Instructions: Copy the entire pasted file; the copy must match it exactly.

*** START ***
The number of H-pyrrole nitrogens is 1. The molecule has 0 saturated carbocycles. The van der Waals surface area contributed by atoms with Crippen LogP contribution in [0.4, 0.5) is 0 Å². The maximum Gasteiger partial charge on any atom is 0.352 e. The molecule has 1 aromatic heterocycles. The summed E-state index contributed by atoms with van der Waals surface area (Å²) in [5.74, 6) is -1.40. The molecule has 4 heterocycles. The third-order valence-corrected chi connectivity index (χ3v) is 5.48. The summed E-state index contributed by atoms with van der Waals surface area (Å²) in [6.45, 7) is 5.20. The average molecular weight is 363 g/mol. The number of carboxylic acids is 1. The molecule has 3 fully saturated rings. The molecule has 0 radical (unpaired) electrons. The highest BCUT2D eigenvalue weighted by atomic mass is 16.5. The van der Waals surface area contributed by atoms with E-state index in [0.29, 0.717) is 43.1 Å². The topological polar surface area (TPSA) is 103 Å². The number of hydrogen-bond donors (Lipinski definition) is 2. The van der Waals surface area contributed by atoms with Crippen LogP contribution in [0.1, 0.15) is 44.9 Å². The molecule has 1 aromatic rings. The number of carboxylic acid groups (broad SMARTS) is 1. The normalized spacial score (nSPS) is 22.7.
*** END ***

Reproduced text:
The number of H-pyrrole nitrogens is 1. The molecule has 0 saturated carbocycles. The van der Waals surface area contributed by atoms with Crippen LogP contribution in [0.4, 0.5) is 0 Å². The maximum Gasteiger partial charge on any atom is 0.352 e. The molecule has 1 aromatic heterocycles. The summed E-state index contributed by atoms with van der Waals surface area (Å²) in [5.74, 6) is -1.40. The molecule has 4 heterocycles. The third-order valence-corrected chi connectivity index (χ3v) is 5.48. The summed E-state index contributed by atoms with van der Waals surface area (Å²) in [6.45, 7) is 5.20. The average molecular weight is 363 g/mol. The number of carboxylic acids is 1. The molecule has 3 fully saturated rings. The molecule has 0 radical (unpaired) electrons. The highest BCUT2D eigenvalue weighted by atomic mass is 16.5. The van der Waals surface area contributed by atoms with E-state index in [0.29, 0.717) is 43.1 Å². The topological polar surface area (TPSA) is 103 Å². The number of hydrogen-bond donors (Lipinski definition) is 2. The van der Waals surface area contributed by atoms with Crippen LogP contribution in [0.1, 0.15) is 44.9 Å². The molecule has 1 aromatic rings. The number of carboxylic acid groups (broad SMARTS) is 1. The normalized spacial score (nSPS) is 22.7.